The Jardeleza Appointment: A Question of Loyalty
IT’S like putting a mole—a spy—inside the Supreme Court.
This was how critics described President Aquino’s appointment of Solicitor General Francis Jardeleza as Associate Justice (taking the post vacated by Roberto Abad) despite the objections of Chief Justice Ma. Lourdes Sereno.
It is easy to put a finger on the reason why critics view the Jardeleza appointment as a “power play” by the Aquino administration and an attempt by the Chief Executive to undermine the independence of the Supreme Court (SC). Earlier this year, Jardeleza was staunchly defending the Disbursement Acceleration Program (DAP) before the High Tribunal. With the SC declaring the DAP virtually unconstitutional, to suddenly have Jardeleza in the benches is—at the very least—unsettling for the other justices.
And Chief Justice Sereno is probably the most distressed by the recent turn of events.
Kabataan party-list Representative Terry Ridon said it is impossible to expect judicial independence from Jardeleza “when he practically owes his appointment to his client, the President.”
On the other hand, critics have also doubted the independence of Sereno being an Aquino appointee herself but all that’s probably changed with the SC ruling against PNoy’s so-called economic stimulus package. Actually, three other PNoy appointees to the SC also voted against the DAP: associate justices Bienvenido Reyes, Estela Perlas-Bernabe and Marivic Leonen.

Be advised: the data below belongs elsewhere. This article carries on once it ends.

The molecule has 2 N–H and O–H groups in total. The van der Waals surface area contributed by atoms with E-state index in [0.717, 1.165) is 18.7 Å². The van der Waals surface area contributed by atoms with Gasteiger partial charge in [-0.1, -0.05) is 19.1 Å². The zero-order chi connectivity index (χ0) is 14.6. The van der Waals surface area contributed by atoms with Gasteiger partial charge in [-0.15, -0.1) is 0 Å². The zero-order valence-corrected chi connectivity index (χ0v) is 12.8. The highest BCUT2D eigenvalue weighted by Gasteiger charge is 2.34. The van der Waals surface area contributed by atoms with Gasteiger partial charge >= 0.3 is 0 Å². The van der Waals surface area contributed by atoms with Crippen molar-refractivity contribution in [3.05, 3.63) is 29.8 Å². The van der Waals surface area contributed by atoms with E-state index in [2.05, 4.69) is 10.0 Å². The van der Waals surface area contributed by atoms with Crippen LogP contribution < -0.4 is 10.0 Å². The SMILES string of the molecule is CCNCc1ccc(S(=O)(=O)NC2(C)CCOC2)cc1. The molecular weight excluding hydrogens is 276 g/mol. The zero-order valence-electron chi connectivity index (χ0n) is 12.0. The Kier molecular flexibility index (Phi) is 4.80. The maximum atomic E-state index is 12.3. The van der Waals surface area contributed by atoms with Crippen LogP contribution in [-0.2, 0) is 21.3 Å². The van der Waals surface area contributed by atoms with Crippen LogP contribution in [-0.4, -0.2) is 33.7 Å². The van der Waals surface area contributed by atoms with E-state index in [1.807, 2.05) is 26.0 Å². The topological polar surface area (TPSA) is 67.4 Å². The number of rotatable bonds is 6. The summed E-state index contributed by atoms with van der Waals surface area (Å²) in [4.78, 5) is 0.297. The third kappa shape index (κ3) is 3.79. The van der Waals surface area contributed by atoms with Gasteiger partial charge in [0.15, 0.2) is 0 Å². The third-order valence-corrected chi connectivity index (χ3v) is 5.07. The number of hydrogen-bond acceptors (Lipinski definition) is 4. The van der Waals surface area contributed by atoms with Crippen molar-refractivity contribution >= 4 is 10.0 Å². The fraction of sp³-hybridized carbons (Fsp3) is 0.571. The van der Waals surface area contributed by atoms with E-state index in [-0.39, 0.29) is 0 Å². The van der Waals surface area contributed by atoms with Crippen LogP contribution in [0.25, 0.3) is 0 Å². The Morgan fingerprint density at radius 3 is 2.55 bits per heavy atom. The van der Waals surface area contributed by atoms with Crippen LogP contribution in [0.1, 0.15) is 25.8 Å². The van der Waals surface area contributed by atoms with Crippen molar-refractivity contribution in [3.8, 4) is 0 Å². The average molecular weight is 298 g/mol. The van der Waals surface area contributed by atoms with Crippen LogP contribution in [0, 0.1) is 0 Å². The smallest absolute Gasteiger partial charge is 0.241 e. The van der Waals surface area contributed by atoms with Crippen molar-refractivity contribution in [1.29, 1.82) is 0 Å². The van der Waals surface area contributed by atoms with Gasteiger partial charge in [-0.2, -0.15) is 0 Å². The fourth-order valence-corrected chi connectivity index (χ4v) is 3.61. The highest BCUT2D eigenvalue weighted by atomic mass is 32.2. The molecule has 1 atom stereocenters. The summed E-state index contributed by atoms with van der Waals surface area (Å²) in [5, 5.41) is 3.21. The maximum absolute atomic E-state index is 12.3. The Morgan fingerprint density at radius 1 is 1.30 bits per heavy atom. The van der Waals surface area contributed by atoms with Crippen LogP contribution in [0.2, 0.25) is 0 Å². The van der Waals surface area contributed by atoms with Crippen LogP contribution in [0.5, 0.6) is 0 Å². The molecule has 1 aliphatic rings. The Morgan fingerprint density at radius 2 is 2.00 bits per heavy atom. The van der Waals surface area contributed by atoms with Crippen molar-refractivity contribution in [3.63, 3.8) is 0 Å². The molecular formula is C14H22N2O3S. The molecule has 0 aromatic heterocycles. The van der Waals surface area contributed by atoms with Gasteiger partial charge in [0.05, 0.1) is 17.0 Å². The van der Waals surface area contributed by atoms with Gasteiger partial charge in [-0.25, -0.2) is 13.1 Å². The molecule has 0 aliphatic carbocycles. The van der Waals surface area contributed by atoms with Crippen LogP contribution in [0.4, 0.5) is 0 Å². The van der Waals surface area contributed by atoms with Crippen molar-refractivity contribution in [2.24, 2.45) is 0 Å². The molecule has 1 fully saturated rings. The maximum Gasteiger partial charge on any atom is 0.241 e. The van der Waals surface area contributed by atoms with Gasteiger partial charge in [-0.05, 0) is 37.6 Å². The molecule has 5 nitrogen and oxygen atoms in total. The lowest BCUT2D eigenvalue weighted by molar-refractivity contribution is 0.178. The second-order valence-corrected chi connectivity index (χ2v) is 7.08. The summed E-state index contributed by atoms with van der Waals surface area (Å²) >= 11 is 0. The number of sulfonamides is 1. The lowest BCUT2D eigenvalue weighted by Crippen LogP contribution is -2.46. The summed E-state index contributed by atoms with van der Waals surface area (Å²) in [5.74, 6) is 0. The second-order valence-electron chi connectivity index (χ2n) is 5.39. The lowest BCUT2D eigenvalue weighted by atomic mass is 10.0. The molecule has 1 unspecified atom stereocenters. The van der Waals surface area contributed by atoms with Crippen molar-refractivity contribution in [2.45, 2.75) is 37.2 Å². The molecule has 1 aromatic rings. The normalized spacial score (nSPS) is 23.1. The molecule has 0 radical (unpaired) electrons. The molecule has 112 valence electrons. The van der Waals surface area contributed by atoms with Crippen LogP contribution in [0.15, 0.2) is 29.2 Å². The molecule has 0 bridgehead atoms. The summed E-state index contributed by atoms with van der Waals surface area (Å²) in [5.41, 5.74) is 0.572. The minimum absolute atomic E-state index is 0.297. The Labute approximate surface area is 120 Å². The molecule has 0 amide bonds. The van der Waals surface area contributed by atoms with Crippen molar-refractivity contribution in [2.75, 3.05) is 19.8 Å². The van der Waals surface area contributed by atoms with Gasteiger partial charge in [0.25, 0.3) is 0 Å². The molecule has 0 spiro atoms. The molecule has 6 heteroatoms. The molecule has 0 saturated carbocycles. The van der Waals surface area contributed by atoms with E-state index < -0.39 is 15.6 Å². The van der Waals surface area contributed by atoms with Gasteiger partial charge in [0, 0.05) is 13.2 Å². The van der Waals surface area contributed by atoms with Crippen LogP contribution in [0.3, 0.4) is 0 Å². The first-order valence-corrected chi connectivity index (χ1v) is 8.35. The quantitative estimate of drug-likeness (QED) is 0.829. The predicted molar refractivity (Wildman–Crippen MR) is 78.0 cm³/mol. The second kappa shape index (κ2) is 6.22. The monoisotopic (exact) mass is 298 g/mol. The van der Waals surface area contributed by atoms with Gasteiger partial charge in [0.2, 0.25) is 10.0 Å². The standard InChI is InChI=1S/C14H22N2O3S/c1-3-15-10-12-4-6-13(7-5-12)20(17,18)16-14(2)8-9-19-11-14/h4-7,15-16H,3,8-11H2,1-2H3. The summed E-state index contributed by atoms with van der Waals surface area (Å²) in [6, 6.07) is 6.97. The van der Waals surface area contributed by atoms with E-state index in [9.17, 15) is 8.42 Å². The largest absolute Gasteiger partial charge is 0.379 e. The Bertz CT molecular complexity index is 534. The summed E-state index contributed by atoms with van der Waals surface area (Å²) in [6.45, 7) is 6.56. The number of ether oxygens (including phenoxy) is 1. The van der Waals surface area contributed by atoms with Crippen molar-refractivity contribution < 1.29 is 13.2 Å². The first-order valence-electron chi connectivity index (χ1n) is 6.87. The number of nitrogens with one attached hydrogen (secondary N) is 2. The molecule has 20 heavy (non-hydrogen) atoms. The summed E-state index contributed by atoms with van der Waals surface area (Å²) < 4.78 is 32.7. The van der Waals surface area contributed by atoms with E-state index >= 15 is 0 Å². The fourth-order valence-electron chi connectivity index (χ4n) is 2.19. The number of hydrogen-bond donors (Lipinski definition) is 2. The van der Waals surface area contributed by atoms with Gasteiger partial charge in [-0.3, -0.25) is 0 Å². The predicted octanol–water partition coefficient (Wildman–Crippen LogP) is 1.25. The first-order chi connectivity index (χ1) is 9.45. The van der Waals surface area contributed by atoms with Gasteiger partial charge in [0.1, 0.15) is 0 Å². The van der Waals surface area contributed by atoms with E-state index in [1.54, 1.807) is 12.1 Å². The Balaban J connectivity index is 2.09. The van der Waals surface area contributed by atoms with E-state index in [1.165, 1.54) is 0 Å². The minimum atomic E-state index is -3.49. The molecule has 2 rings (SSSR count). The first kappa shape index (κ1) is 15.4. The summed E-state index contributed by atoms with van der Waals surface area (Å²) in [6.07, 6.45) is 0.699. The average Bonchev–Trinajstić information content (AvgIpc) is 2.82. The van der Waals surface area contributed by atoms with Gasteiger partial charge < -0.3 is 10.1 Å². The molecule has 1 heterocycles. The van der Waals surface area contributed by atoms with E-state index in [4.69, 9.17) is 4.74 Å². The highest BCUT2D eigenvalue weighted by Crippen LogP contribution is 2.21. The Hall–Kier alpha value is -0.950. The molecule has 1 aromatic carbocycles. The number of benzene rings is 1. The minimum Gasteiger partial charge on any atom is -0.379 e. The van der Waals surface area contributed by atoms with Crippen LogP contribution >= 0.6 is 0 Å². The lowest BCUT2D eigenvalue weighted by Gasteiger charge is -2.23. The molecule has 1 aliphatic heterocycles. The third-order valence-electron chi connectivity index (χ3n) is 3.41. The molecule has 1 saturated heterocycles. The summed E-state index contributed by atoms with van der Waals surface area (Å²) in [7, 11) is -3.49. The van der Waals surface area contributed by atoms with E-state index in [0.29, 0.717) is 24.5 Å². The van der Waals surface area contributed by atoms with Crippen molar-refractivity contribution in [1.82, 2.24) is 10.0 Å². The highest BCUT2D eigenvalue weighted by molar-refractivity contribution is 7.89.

For Jardeleza, it was third time lucky.
After being dropped from the shortlist by the Judicial Bar and Council (JBC) twice, Jardeleza found himself back in the running August 19 after the JBC granted his petition to have his name reinstated in the shortlist after it was removed on the objections of Sereno as ex-officio chairman of the judicial body.
Sereno invoked Rule 10, Section 2 of the JBC rules which states that “when the challenging the integrity of an applicant who is not otherwise disqualified for nomination is raised or challenged, the affirmative vote of all the members of the Council must be obtained for the favorable consideration of his nomination.”
Act of Disloyalty
Sources inside the JBC said that during deliberations Sereno accused Jardeleza of disloyalty and of possibly committing a culpable violation of the Constitution by his act of deleting portions of a government memorandum submitted by the Philippines to a United Nations-backed tribunal.
On January 22, 2013, the Philippines formally filed a case before the UNCLOS arbitral tribunal, and on March 30 this year, the government submitted its memorandum contesting China’s controversial 9-dash line maritime claim that covers almost the entire West Philippine Sea (also known as South China Sea).
Using back channels, China sought to delay the filing of the Philippine memorandum, informing counterparts it will reciprocate by withdrawing its ships in Bajo de Masinloc or Panatag Shoal, reports said.
China has also been reported as saying it would not establish a South China Sea Air Defense Identification Zone (ADIZ), similar to the ADIZ it claimed in the East China Sea that covers the air space of Japanese-controlled Senkaku islands. Japan has protested China’s move.